Let's say you're involved in a wreck, but it's not a bad one. You've collided with another car but the damage is minor. No one appears to be injured at first glance. So you're cool to drive away, right?
Actually, you're not. Regardless of whether a wreck looks serious, you always have to stop, check on the other person involved, exchange insurance information and report it to law enforcement. If you don't, you've committed a crime.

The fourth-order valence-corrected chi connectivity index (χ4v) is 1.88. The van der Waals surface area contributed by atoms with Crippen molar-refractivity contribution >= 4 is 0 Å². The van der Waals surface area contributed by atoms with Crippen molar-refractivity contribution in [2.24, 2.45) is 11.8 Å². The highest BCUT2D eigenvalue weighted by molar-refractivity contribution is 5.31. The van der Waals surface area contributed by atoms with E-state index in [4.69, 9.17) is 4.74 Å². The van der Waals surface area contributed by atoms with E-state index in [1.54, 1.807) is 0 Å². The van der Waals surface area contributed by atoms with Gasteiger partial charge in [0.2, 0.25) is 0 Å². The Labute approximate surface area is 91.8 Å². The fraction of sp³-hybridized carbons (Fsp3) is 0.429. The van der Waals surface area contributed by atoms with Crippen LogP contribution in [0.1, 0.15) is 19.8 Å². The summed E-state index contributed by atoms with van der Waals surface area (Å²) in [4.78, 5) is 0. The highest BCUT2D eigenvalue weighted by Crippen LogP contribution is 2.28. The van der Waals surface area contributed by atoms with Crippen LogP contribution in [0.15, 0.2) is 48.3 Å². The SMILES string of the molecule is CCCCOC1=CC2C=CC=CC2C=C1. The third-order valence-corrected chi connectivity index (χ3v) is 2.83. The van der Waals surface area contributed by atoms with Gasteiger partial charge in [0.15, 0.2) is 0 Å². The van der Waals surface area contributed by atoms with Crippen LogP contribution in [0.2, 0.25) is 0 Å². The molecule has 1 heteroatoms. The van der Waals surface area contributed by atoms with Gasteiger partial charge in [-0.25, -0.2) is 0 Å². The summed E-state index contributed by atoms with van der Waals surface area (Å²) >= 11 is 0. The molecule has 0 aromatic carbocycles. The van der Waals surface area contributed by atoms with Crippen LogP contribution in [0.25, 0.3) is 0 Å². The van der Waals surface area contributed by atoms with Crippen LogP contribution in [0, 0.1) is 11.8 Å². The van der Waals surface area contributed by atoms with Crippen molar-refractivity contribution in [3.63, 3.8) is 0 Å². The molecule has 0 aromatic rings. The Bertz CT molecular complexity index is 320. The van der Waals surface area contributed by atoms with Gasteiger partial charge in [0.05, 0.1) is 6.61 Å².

In Texas, for example, driving away after a wreck could land you a charge of failure to stop and render aid. It's a misdemeanor offense, but if someone is injured or killed, it could be elevated to a felony [source: Matt Horak Law Firm].
In addition, if someone is injured, you are required to provide assistance to an injured person, including transporting him or her to a hospital if necessary.
So if you're in a wreck, do your due diligence and stick around to help the other people involved. You'd want them to do the same for you, right? Plus, if you don't, you could get arrested. Seems pretty simple.